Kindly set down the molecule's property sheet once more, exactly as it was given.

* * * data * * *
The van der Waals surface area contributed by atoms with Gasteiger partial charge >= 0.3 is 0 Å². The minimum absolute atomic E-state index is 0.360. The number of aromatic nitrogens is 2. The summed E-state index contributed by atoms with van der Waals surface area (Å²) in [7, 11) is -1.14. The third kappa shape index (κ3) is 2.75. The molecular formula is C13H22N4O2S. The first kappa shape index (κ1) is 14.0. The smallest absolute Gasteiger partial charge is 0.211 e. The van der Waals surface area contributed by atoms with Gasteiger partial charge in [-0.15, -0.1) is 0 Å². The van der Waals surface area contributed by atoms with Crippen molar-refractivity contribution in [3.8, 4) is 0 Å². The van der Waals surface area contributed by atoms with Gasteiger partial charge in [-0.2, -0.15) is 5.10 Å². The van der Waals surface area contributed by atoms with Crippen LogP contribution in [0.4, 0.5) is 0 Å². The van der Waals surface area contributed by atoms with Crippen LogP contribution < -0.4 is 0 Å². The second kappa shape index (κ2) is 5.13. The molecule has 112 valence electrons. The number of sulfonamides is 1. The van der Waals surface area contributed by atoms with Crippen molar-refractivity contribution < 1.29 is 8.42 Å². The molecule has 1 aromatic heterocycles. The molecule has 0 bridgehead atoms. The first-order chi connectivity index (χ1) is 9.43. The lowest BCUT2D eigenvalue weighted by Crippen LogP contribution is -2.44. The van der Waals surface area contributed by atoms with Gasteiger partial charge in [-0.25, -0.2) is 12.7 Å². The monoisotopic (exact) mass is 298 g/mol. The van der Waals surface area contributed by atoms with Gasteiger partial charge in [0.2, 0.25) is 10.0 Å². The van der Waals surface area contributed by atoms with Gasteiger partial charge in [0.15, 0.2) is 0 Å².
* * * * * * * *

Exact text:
The van der Waals surface area contributed by atoms with Gasteiger partial charge >= 0.3 is 0 Å². The minimum absolute atomic E-state index is 0.360. The number of aromatic nitrogens is 2. The summed E-state index contributed by atoms with van der Waals surface area (Å²) in [7, 11) is -1.14. The third kappa shape index (κ3) is 2.75. The molecular formula is C13H22N4O2S. The first kappa shape index (κ1) is 14.0. The smallest absolute Gasteiger partial charge is 0.211 e. The van der Waals surface area contributed by atoms with Gasteiger partial charge in [-0.15, -0.1) is 0 Å². The van der Waals surface area contributed by atoms with Crippen molar-refractivity contribution in [3.8, 4) is 0 Å². The van der Waals surface area contributed by atoms with Gasteiger partial charge in [-0.2, -0.15) is 5.10 Å². The van der Waals surface area contributed by atoms with Crippen LogP contribution in [0.4, 0.5) is 0 Å². The van der Waals surface area contributed by atoms with Crippen LogP contribution < -0.4 is 0 Å². The second kappa shape index (κ2) is 5.13. The molecule has 112 valence electrons. The number of sulfonamides is 1. The van der Waals surface area contributed by atoms with Crippen molar-refractivity contribution < 1.29 is 8.42 Å². The molecule has 1 aromatic heterocycles. The molecule has 0 bridgehead atoms. The first-order chi connectivity index (χ1) is 9.43. The lowest BCUT2D eigenvalue weighted by Crippen LogP contribution is -2.44. The van der Waals surface area contributed by atoms with Gasteiger partial charge in [-0.25, -0.2) is 12.7 Å². The monoisotopic (exact) mass is 298 g/mol. The van der Waals surface area contributed by atoms with Gasteiger partial charge in [0.2, 0.25) is 10.0 Å². The van der Waals surface area contributed by atoms with Gasteiger partial charge in [0.15, 0.2) is 0 Å².